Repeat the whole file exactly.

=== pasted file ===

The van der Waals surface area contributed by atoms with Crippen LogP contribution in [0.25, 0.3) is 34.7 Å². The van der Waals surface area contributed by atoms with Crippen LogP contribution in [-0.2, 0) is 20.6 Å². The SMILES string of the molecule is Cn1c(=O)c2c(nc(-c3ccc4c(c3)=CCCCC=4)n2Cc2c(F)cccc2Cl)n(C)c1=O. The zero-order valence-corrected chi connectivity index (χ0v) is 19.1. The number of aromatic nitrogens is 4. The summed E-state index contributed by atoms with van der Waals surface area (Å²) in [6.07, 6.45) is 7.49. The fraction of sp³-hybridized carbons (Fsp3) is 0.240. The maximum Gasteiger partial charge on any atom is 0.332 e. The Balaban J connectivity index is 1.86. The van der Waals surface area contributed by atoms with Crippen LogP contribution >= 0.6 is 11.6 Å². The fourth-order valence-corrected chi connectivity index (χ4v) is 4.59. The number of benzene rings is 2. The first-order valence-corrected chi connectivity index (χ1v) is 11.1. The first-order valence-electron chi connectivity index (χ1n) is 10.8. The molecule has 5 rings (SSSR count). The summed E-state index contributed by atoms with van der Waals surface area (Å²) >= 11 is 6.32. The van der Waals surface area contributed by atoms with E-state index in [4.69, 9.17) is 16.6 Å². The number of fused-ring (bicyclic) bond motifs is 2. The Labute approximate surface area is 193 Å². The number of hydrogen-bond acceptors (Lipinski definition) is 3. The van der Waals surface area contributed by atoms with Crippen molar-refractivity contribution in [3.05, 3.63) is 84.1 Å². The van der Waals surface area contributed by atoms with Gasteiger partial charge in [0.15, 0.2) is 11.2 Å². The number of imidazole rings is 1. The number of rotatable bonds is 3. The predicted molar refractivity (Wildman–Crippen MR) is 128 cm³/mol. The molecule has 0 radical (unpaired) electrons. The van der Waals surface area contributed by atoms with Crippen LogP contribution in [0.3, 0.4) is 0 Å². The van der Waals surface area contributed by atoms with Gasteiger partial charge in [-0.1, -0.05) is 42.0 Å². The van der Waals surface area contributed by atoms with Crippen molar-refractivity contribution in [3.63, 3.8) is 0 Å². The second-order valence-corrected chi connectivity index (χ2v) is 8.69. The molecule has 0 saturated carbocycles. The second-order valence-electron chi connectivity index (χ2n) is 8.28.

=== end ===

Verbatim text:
The van der Waals surface area contributed by atoms with Crippen LogP contribution in [0.25, 0.3) is 34.7 Å². The van der Waals surface area contributed by atoms with Crippen LogP contribution in [-0.2, 0) is 20.6 Å². The SMILES string of the molecule is Cn1c(=O)c2c(nc(-c3ccc4c(c3)=CCCCC=4)n2Cc2c(F)cccc2Cl)n(C)c1=O. The zero-order valence-corrected chi connectivity index (χ0v) is 19.1. The number of aromatic nitrogens is 4. The summed E-state index contributed by atoms with van der Waals surface area (Å²) in [6.07, 6.45) is 7.49. The fraction of sp³-hybridized carbons (Fsp3) is 0.240. The maximum Gasteiger partial charge on any atom is 0.332 e. The Balaban J connectivity index is 1.86. The van der Waals surface area contributed by atoms with Crippen LogP contribution >= 0.6 is 11.6 Å². The fourth-order valence-corrected chi connectivity index (χ4v) is 4.59. The number of benzene rings is 2. The first-order valence-corrected chi connectivity index (χ1v) is 11.1. The first-order valence-electron chi connectivity index (χ1n) is 10.8. The molecule has 5 rings (SSSR count). The summed E-state index contributed by atoms with van der Waals surface area (Å²) >= 11 is 6.32. The van der Waals surface area contributed by atoms with E-state index in [4.69, 9.17) is 16.6 Å². The number of fused-ring (bicyclic) bond motifs is 2. The Labute approximate surface area is 193 Å². The number of hydrogen-bond acceptors (Lipinski definition) is 3. The van der Waals surface area contributed by atoms with Crippen molar-refractivity contribution in [3.05, 3.63) is 84.1 Å². The van der Waals surface area contributed by atoms with Gasteiger partial charge in [0.15, 0.2) is 11.2 Å². The number of imidazole rings is 1. The number of rotatable bonds is 3. The predicted molar refractivity (Wildman–Crippen MR) is 128 cm³/mol. The molecule has 0 radical (unpaired) electrons. The van der Waals surface area contributed by atoms with Crippen LogP contribution in [0.3, 0.4) is 0 Å². The van der Waals surface area contributed by atoms with Gasteiger partial charge in [-0.1, -0.05) is 42.0 Å². The van der Waals surface area contributed by atoms with Crippen molar-refractivity contribution in [3.63, 3.8) is 0 Å². The second-order valence-corrected chi connectivity index (χ2v) is 8.69. The molecule has 0 saturated carbocycles. The second-order valence-electron chi connectivity index (χ2n) is 8.28.